Brand reputation is vital to a financial institution’s ability to inspire trust and improve customer retention rates. While banks and credit unions need to embrace technology to keep up with competition as modern digital capabilities take center stage, it’s also important to embrace a culture that aligns with trust, stewardship, and service.
When it comes to servant leadership in finance, many people believe that the 2008 financial crisis can be traced back to a toxic culture in the financial industry. Unfortunately, while most local financial institutions didn’t contribute to the economic collapse, they can get caught up in the public’s perception that all banks cannot be trusted. For example, we see this with highly publicized failures, like the data breach at Capital One, that have a negative influence on consumer confidence in the financial industry.
So, how can local banks and credit unions keep their customers’ trust? The answer may be a management philosophy known as servant leadership. In this article, we’ll explain what servant leadership in marketing means, what it might look like, and how it can work with technological advancements in finance. Ultimately, banks that embrace cultural changes to truly serve others above themselves can lead to better customer experiences, build trust and improve their brand reputation.
The Current State of Leadership in Finance
Although the American economy has bounced back from the Great Recession, consumer confidence and trust in bank leadership is still low. The prevalence of social media–where anyone can air complaints or mistakes–certainly doesn’t help. And scandals like Wells Fargo’s fraudulent cross-selling reinforce the idea that leadership in the financial industry is only interested in accumulating power and making as much money as possible–whatever the cost to the everyday customer. However, practicing servant leadership is one way you can help distinguish your local bank or credit union from the “megabanks” that tend to drive negative public opinion.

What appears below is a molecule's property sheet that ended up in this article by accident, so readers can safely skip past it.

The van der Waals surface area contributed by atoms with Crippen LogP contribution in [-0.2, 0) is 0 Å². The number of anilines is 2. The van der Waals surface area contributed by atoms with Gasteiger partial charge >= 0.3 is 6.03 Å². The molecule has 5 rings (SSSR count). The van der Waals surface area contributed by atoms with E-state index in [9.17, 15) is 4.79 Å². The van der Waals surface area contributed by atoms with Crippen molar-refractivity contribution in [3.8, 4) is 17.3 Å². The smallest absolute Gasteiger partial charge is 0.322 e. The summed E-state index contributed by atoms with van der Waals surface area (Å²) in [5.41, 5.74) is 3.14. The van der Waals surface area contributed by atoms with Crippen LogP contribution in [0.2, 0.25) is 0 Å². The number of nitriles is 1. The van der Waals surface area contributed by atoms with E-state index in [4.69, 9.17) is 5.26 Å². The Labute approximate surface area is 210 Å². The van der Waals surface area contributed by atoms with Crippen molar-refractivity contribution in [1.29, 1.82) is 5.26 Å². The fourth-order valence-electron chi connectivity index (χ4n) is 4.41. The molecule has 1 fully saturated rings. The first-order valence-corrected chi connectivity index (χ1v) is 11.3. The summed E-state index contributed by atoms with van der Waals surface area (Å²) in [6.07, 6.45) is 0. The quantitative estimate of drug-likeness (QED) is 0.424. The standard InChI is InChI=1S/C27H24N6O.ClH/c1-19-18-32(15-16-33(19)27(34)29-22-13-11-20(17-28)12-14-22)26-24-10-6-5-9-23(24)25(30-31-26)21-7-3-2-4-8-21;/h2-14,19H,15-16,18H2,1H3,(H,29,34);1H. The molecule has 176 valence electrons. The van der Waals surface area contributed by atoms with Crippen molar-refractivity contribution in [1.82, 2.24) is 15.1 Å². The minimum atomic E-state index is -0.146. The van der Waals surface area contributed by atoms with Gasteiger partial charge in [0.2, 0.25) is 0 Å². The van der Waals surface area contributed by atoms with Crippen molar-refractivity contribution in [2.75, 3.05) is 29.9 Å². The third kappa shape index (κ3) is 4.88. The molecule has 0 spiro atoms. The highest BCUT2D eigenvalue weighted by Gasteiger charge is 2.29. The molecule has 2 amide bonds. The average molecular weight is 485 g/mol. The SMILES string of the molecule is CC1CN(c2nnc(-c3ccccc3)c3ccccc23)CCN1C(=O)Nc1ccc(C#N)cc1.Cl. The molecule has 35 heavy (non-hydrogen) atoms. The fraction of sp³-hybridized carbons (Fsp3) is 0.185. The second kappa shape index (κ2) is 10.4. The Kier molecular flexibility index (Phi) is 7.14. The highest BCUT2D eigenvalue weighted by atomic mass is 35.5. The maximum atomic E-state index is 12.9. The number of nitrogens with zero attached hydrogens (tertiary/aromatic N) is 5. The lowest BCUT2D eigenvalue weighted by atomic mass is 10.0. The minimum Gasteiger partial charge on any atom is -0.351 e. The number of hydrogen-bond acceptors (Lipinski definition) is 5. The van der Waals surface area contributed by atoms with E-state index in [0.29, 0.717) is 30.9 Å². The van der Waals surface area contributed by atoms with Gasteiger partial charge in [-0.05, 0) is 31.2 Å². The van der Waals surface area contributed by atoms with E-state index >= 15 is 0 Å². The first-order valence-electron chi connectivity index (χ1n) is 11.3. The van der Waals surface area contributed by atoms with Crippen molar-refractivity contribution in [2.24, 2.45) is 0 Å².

What is Servant Leadership in Finance?
“Servant leadership is a non-traditional leadership philosophy, embedded in a set of behaviors and practices that place the primary emphasis on the well-being of those being served.” That’s according to the Center For Servant Leadership, founded by Robert K. Greenleaf. Greenleaf first coined the term in a 1970 essay and then expanded his ideas into a 1976 book.
The philosophy of servant leadership was a response to the authoritarian leadership style that was popular at the time. Greenleaf believed that both individuals and organizations could be servant-leaders. The distinction lies in wanting to serve first, instead of being motivated by power or material acquisition.
The servant leadership approach is a natural fit for local financial institutions. You are already focused on serving your community, both by meeting their banking needs and by contributing to local charitable organizations and events. Servant leadership creates, supports, and sustains a culture of service where serving others comes first, every day. Great customer service is second nature to servant-leaders. The best customer-focused organizations have servant leadership in their DNA.